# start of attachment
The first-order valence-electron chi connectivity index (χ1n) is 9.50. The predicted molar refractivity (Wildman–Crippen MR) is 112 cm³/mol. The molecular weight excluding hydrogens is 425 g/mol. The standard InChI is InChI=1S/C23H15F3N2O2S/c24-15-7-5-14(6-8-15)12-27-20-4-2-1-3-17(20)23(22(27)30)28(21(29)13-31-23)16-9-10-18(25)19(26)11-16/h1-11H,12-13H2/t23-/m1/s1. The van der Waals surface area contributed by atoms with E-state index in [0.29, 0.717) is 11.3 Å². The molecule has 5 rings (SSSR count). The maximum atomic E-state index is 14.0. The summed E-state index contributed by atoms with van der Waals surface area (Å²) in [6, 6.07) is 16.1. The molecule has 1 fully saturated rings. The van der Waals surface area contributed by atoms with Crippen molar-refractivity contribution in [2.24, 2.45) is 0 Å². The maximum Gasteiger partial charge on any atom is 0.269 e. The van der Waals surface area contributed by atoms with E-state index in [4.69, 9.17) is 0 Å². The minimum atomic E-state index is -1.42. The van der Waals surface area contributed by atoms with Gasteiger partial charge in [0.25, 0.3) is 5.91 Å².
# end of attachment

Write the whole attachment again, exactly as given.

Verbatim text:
The first-order valence-electron chi connectivity index (χ1n) is 9.50. The predicted molar refractivity (Wildman–Crippen MR) is 112 cm³/mol. The molecular weight excluding hydrogens is 425 g/mol. The standard InChI is InChI=1S/C23H15F3N2O2S/c24-15-7-5-14(6-8-15)12-27-20-4-2-1-3-17(20)23(22(27)30)28(21(29)13-31-23)16-9-10-18(25)19(26)11-16/h1-11H,12-13H2/t23-/m1/s1. The van der Waals surface area contributed by atoms with E-state index in [0.29, 0.717) is 11.3 Å². The molecule has 5 rings (SSSR count). The maximum atomic E-state index is 14.0. The summed E-state index contributed by atoms with van der Waals surface area (Å²) in [6, 6.07) is 16.1. The molecule has 1 fully saturated rings. The van der Waals surface area contributed by atoms with Crippen molar-refractivity contribution in [2.24, 2.45) is 0 Å². The maximum Gasteiger partial charge on any atom is 0.269 e. The van der Waals surface area contributed by atoms with E-state index in [4.69, 9.17) is 0 Å². The minimum atomic E-state index is -1.42. The van der Waals surface area contributed by atoms with Gasteiger partial charge in [0.25, 0.3) is 5.91 Å².